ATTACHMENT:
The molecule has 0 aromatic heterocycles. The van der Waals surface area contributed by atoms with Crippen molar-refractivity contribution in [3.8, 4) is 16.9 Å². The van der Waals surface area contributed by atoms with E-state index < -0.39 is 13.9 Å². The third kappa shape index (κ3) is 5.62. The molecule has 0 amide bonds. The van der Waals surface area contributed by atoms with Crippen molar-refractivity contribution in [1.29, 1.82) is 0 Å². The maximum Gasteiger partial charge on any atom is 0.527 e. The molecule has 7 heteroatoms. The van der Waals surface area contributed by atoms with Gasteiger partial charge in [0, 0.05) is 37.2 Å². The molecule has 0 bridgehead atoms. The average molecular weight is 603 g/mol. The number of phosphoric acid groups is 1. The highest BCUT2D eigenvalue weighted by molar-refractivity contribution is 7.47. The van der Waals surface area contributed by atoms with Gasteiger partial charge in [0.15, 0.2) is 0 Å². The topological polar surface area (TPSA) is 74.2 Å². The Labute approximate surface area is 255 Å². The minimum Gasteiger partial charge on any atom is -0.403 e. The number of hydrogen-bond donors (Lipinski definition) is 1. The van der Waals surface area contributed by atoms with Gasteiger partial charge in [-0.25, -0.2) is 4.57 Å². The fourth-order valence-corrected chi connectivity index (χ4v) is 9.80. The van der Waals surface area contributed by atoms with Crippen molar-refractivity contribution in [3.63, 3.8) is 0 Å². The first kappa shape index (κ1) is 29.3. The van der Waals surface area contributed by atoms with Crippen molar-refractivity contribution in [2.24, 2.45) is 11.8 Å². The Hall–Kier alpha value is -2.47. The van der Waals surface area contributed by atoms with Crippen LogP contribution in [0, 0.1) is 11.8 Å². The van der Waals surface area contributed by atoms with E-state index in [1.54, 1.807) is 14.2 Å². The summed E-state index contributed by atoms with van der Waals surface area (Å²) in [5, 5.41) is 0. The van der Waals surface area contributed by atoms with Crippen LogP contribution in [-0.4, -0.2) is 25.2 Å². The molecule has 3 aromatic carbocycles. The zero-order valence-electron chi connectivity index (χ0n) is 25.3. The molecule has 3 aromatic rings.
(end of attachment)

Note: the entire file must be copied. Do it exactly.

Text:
The molecule has 0 aromatic heterocycles. The van der Waals surface area contributed by atoms with Crippen molar-refractivity contribution in [3.8, 4) is 16.9 Å². The van der Waals surface area contributed by atoms with E-state index < -0.39 is 13.9 Å². The third kappa shape index (κ3) is 5.62. The molecule has 0 amide bonds. The van der Waals surface area contributed by atoms with Crippen molar-refractivity contribution in [1.29, 1.82) is 0 Å². The maximum Gasteiger partial charge on any atom is 0.527 e. The molecule has 7 heteroatoms. The van der Waals surface area contributed by atoms with Gasteiger partial charge in [0, 0.05) is 37.2 Å². The molecule has 0 bridgehead atoms. The average molecular weight is 603 g/mol. The number of phosphoric acid groups is 1. The highest BCUT2D eigenvalue weighted by molar-refractivity contribution is 7.47. The van der Waals surface area contributed by atoms with Gasteiger partial charge in [0.15, 0.2) is 0 Å². The topological polar surface area (TPSA) is 74.2 Å². The Labute approximate surface area is 255 Å². The minimum Gasteiger partial charge on any atom is -0.403 e. The number of hydrogen-bond donors (Lipinski definition) is 1. The van der Waals surface area contributed by atoms with Gasteiger partial charge in [-0.25, -0.2) is 4.57 Å². The fourth-order valence-corrected chi connectivity index (χ4v) is 9.80. The van der Waals surface area contributed by atoms with Crippen molar-refractivity contribution in [3.63, 3.8) is 0 Å². The first kappa shape index (κ1) is 29.3. The van der Waals surface area contributed by atoms with Crippen molar-refractivity contribution in [2.24, 2.45) is 11.8 Å². The Hall–Kier alpha value is -2.47. The van der Waals surface area contributed by atoms with Crippen LogP contribution in [0, 0.1) is 11.8 Å². The van der Waals surface area contributed by atoms with E-state index in [1.54, 1.807) is 14.2 Å². The summed E-state index contributed by atoms with van der Waals surface area (Å²) in [5, 5.41) is 0. The van der Waals surface area contributed by atoms with Crippen LogP contribution in [-0.4, -0.2) is 25.2 Å². The molecule has 3 aromatic carbocycles. The zero-order valence-electron chi connectivity index (χ0n) is 25.3. The molecule has 3 aromatic rings.